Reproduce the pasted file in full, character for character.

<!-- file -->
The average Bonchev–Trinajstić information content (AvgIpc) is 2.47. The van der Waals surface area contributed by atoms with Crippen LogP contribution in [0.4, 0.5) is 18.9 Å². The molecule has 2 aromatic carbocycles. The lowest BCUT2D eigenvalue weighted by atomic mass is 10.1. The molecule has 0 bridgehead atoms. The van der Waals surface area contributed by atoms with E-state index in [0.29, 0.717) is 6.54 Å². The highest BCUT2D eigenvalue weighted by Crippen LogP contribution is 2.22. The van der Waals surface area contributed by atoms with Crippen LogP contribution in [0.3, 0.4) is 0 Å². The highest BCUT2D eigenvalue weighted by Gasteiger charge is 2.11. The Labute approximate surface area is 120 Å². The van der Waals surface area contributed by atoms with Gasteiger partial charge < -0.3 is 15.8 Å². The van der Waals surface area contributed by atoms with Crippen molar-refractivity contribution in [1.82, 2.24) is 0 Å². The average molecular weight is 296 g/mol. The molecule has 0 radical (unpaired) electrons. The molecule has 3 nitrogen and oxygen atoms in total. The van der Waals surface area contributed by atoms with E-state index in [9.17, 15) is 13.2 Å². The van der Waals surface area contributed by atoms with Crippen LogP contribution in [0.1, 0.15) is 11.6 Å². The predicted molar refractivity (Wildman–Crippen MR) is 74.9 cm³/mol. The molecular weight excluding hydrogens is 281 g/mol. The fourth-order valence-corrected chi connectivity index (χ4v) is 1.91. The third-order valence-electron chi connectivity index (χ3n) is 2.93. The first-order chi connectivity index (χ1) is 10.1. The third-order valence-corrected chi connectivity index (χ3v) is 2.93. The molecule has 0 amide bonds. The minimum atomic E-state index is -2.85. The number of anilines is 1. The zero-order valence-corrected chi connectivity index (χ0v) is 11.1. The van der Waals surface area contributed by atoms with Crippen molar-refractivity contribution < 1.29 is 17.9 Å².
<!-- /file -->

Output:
The average Bonchev–Trinajstić information content (AvgIpc) is 2.47. The van der Waals surface area contributed by atoms with Crippen LogP contribution in [0.4, 0.5) is 18.9 Å². The molecule has 2 aromatic carbocycles. The lowest BCUT2D eigenvalue weighted by atomic mass is 10.1. The molecule has 0 bridgehead atoms. The van der Waals surface area contributed by atoms with E-state index in [0.29, 0.717) is 6.54 Å². The highest BCUT2D eigenvalue weighted by Crippen LogP contribution is 2.22. The van der Waals surface area contributed by atoms with Crippen LogP contribution in [0.3, 0.4) is 0 Å². The highest BCUT2D eigenvalue weighted by Gasteiger charge is 2.11. The Labute approximate surface area is 120 Å². The van der Waals surface area contributed by atoms with Gasteiger partial charge < -0.3 is 15.8 Å². The van der Waals surface area contributed by atoms with Crippen molar-refractivity contribution in [1.82, 2.24) is 0 Å². The average molecular weight is 296 g/mol. The molecule has 0 radical (unpaired) electrons. The molecule has 3 nitrogen and oxygen atoms in total. The van der Waals surface area contributed by atoms with E-state index in [9.17, 15) is 13.2 Å². The van der Waals surface area contributed by atoms with Crippen LogP contribution in [0.1, 0.15) is 11.6 Å². The predicted molar refractivity (Wildman–Crippen MR) is 74.9 cm³/mol. The molecular weight excluding hydrogens is 281 g/mol. The fourth-order valence-corrected chi connectivity index (χ4v) is 1.91. The third-order valence-electron chi connectivity index (χ3n) is 2.93. The first-order chi connectivity index (χ1) is 10.1. The third-order valence-corrected chi connectivity index (χ3v) is 2.93. The molecule has 0 amide bonds. The minimum atomic E-state index is -2.85. The number of anilines is 1. The zero-order valence-corrected chi connectivity index (χ0v) is 11.1. The van der Waals surface area contributed by atoms with Crippen molar-refractivity contribution < 1.29 is 17.9 Å².